Do Not Put a Mirror on My Shopping Cart

Brow Beat
Slate's Culture Blog
Aug. 29 2013 9:11 AM

Do Not Put a Mirror on My Shopping Cart

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Most shopping carts don't have mirrors on them. That's a good thing.

Photo by REMY GABALDA/AFP/Getty Images

The New York Times reports this week on efforts by social scientists to subtly encourage Americans to make healthier decisions at the supermarket. Many of their approaches seem harmless or clever: putting arrows on the floor pointing toward the produce department, displaying signs that told shoppers how much produce their peers were buying on average, designating a special area in each cart for fruits and vegetables. But one type of “nudge marketing” currently on trial in El Paso is downright disturbing: putting a mirror inside each shopping cart so people can see their reflection as they shop.

L.V. Anderson L.V. Anderson

L.V. Anderson is a Slate assistant editor. She edits Slate's food and drink sections and writes Brow Beat's recipe column, You're Doing It Wrong. 

Why put a mirror in a shopping cart? “For those who are overweight, it might elicit the sense of, ‘Oh, I need to lose weight,’ ” one psychology professor explained to the Times. “Or, ‘I don’t like to see myself because I’m so big,’ which might lead to choosing healthier food.”

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This is the first of many reasons that putting mirrors in shopping carts is a terrible idea: It’s intended to make people feel bad about their appearance. It’s not enough, I guess, for fat people face shame and stigma whenever they open a magazine, turn on a TV, or walk outside—now they need to be shamed at the grocery store, too. For some reason I’m skeptical that creating a Pavlovian association between buying produce and feeling self-loathing is the best way to encourage people to get excited about healthy eating.

Plus, the idea that the only people who need to buy healthy food are people who hate the way they look is flat-out wrong. Virtually everyone would be better off eating more vegetables, regardless of how they look or how they feel about their appearance. The mirror initiative reinforces the ludicrous and damaging idea that being healthy is about looking good rather than feeling good. Nevermind that some fat people eat an impeccably salubrious diet based on whole foods, and that some skinny people subsist on ice cream and potato chips. Also nevermind that many people suffer from body dysmorphia or anorexia and believe that they’re fat even when they’re dangerously underweight. (I shudder to think about a recovering anorexic coming across a mirrored shopping cart while in treatment.)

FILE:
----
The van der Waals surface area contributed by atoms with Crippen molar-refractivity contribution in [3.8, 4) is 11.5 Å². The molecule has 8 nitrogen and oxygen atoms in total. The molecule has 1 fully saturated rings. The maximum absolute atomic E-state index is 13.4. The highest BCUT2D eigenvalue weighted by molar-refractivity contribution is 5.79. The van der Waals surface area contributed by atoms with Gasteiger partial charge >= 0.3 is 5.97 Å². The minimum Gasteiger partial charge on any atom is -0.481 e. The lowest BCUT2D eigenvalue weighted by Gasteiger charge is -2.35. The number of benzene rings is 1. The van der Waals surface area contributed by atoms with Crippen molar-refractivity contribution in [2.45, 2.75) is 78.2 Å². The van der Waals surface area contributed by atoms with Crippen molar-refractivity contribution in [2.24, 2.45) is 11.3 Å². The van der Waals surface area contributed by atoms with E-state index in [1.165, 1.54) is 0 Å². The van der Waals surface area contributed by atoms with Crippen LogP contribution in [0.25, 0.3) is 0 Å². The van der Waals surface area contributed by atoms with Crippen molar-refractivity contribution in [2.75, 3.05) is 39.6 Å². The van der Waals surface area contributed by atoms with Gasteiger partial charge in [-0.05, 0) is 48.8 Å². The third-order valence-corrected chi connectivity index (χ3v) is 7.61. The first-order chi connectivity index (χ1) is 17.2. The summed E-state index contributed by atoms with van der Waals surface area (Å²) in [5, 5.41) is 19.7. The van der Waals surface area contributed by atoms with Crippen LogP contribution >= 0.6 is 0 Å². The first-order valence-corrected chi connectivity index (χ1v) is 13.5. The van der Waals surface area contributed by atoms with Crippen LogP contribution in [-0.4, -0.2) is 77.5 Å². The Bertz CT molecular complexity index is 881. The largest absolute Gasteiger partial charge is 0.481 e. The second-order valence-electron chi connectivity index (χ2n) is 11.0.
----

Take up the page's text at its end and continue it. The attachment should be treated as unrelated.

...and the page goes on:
And on a slightly less urgent note: Everyone looks awful from that angle. There’s a reason most mirrors are vertical, not tilted upwards, and it’s that even people with model looks appear weird and bloated when reflected from below. But even if social scientists were somehow able to angle the mirror so that I wouldn’t appear to have a double chin when peering into it, I still wouldn’t want to look at myself while shopping. I don’t want to be distracted by the zit on my chin, or the dark circles under my eyes, or the frizzy catastrophe of my hair when I’m shopping for groceries. I just want to grab my peanut butter, coffee, and oatmeal as quickly as possible so I can get out of there and get home.

And, for the most part, other people oblige my desire to keep to myself when I’m shopping. There’s a pleasant, unspoken agreement in grocery stores that everyone gets to retain their anonymity, since the things we buy there often feel so personal. Mirrors would destroy the feeling of privacy one generally has while comparing canned tomato brands. And so much for hiding when you’ve ducked out in your sweats for a pint of ice cream and you spy your boss in the frozen food aisle—with mirrored carts, the odds are twice as good that she’ll see you.

I feel—as many people have felt since the dawn of civilization—that vanity, while harmless in small amounts, easily becomes a vice if not held in check by social norms. At the moment, looking at oneself compulsively in mirrors while in public is frowned upon. But shopping carts with mirrors on them threaten to change that. I don’t want to be constantly reminded of how I look, not because I necessarily dislike the way I look, but because I believe that how I look is trivial compared to how I think, how I treat others, and what I contribute to the world. I’m pretty sure most psychologists would agree with me on that, actually. It’s too bad the psychologists who came up with mirrored shopping carts are so blinded by misguided fat-phobia that they’re willing to sacrifice people’s inner peace on the altar of outward appearances.

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